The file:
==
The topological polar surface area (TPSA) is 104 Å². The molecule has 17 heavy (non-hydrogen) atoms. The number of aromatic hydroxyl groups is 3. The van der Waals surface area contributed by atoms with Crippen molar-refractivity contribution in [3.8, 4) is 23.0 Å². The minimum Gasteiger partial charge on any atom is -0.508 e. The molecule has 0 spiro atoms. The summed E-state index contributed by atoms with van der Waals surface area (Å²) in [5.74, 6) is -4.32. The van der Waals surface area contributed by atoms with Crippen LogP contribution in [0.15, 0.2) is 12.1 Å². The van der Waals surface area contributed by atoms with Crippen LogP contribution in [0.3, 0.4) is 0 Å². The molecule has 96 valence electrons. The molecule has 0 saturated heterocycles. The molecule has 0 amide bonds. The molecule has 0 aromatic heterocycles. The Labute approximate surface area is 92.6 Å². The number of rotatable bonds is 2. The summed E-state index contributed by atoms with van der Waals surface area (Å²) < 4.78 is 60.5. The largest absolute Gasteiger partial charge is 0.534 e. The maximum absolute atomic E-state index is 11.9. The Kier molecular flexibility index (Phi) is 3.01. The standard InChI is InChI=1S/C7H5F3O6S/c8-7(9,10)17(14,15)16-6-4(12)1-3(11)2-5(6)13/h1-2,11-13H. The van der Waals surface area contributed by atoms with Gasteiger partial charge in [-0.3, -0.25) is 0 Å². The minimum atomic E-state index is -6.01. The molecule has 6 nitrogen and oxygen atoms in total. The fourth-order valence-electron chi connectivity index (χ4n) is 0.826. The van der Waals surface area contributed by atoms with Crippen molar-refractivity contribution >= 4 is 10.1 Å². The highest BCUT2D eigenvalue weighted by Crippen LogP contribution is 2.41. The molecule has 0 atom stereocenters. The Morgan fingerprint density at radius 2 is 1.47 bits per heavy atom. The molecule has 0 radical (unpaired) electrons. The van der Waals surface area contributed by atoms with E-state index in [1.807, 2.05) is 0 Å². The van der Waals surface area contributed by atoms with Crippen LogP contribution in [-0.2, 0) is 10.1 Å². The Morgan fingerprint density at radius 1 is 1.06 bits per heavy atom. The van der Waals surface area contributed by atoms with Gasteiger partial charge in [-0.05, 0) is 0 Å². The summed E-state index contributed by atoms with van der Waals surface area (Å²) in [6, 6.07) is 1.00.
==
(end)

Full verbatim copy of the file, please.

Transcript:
The topological polar surface area (TPSA) is 104 Å². The molecule has 17 heavy (non-hydrogen) atoms. The number of aromatic hydroxyl groups is 3. The van der Waals surface area contributed by atoms with Crippen molar-refractivity contribution in [3.8, 4) is 23.0 Å². The minimum Gasteiger partial charge on any atom is -0.508 e. The molecule has 0 spiro atoms. The summed E-state index contributed by atoms with van der Waals surface area (Å²) in [5.74, 6) is -4.32. The van der Waals surface area contributed by atoms with Crippen LogP contribution in [0.15, 0.2) is 12.1 Å². The van der Waals surface area contributed by atoms with Crippen LogP contribution in [0.3, 0.4) is 0 Å². The molecule has 96 valence electrons. The molecule has 0 saturated heterocycles. The molecule has 0 amide bonds. The molecule has 0 aromatic heterocycles. The Labute approximate surface area is 92.6 Å². The number of rotatable bonds is 2. The summed E-state index contributed by atoms with van der Waals surface area (Å²) < 4.78 is 60.5. The largest absolute Gasteiger partial charge is 0.534 e. The maximum absolute atomic E-state index is 11.9. The Kier molecular flexibility index (Phi) is 3.01. The standard InChI is InChI=1S/C7H5F3O6S/c8-7(9,10)17(14,15)16-6-4(12)1-3(11)2-5(6)13/h1-2,11-13H. The van der Waals surface area contributed by atoms with Gasteiger partial charge in [-0.3, -0.25) is 0 Å². The minimum atomic E-state index is -6.01. The molecule has 6 nitrogen and oxygen atoms in total. The fourth-order valence-electron chi connectivity index (χ4n) is 0.826. The van der Waals surface area contributed by atoms with Crippen molar-refractivity contribution >= 4 is 10.1 Å². The highest BCUT2D eigenvalue weighted by Crippen LogP contribution is 2.41. The molecule has 0 atom stereocenters. The Morgan fingerprint density at radius 2 is 1.47 bits per heavy atom. The molecule has 0 radical (unpaired) electrons. The van der Waals surface area contributed by atoms with E-state index in [1.807, 2.05) is 0 Å². The van der Waals surface area contributed by atoms with Crippen LogP contribution in [-0.2, 0) is 10.1 Å². The Morgan fingerprint density at radius 1 is 1.06 bits per heavy atom. The van der Waals surface area contributed by atoms with Gasteiger partial charge in [-0.05, 0) is 0 Å². The summed E-state index contributed by atoms with van der Waals surface area (Å²) in [6, 6.07) is 1.00.